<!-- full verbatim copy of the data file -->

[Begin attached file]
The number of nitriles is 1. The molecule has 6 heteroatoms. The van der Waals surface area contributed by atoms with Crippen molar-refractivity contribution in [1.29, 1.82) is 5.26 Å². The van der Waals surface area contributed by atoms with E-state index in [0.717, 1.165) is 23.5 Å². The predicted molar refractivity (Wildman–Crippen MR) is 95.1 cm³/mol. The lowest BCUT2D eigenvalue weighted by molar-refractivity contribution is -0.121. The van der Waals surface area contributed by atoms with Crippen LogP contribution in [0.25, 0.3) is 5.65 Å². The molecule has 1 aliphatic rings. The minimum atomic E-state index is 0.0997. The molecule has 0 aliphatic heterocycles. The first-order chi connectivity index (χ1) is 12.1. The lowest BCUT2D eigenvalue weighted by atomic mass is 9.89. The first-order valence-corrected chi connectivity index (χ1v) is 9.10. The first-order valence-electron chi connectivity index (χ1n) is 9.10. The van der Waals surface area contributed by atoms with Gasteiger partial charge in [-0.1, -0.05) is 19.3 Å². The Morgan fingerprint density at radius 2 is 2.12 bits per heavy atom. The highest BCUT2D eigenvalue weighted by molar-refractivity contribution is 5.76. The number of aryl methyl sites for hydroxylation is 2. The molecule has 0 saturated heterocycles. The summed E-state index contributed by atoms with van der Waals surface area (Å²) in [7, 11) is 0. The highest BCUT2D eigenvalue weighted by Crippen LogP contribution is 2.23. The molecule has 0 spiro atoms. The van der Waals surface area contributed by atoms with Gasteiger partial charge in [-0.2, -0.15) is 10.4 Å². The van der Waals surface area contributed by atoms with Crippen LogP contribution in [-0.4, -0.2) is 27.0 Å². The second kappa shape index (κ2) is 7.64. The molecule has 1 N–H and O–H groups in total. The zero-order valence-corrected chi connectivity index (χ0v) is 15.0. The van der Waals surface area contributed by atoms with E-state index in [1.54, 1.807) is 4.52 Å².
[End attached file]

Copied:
The number of nitriles is 1. The molecule has 6 heteroatoms. The van der Waals surface area contributed by atoms with Crippen molar-refractivity contribution in [1.29, 1.82) is 5.26 Å². The van der Waals surface area contributed by atoms with E-state index in [0.717, 1.165) is 23.5 Å². The predicted molar refractivity (Wildman–Crippen MR) is 95.1 cm³/mol. The lowest BCUT2D eigenvalue weighted by molar-refractivity contribution is -0.121. The van der Waals surface area contributed by atoms with Crippen LogP contribution in [0.25, 0.3) is 5.65 Å². The molecule has 1 aliphatic rings. The minimum atomic E-state index is 0.0997. The molecule has 0 aliphatic heterocycles. The first-order chi connectivity index (χ1) is 12.1. The lowest BCUT2D eigenvalue weighted by atomic mass is 9.89. The first-order valence-corrected chi connectivity index (χ1v) is 9.10. The first-order valence-electron chi connectivity index (χ1n) is 9.10. The van der Waals surface area contributed by atoms with Gasteiger partial charge in [-0.1, -0.05) is 19.3 Å². The Morgan fingerprint density at radius 2 is 2.12 bits per heavy atom. The highest BCUT2D eigenvalue weighted by molar-refractivity contribution is 5.76. The number of aryl methyl sites for hydroxylation is 2. The molecule has 0 saturated heterocycles. The summed E-state index contributed by atoms with van der Waals surface area (Å²) in [7, 11) is 0. The highest BCUT2D eigenvalue weighted by Crippen LogP contribution is 2.23. The molecule has 0 spiro atoms. The van der Waals surface area contributed by atoms with Gasteiger partial charge in [-0.2, -0.15) is 10.4 Å². The van der Waals surface area contributed by atoms with Crippen LogP contribution in [-0.4, -0.2) is 27.0 Å². The second kappa shape index (κ2) is 7.64. The molecule has 1 N–H and O–H groups in total. The zero-order valence-corrected chi connectivity index (χ0v) is 15.0. The van der Waals surface area contributed by atoms with E-state index in [1.54, 1.807) is 4.52 Å².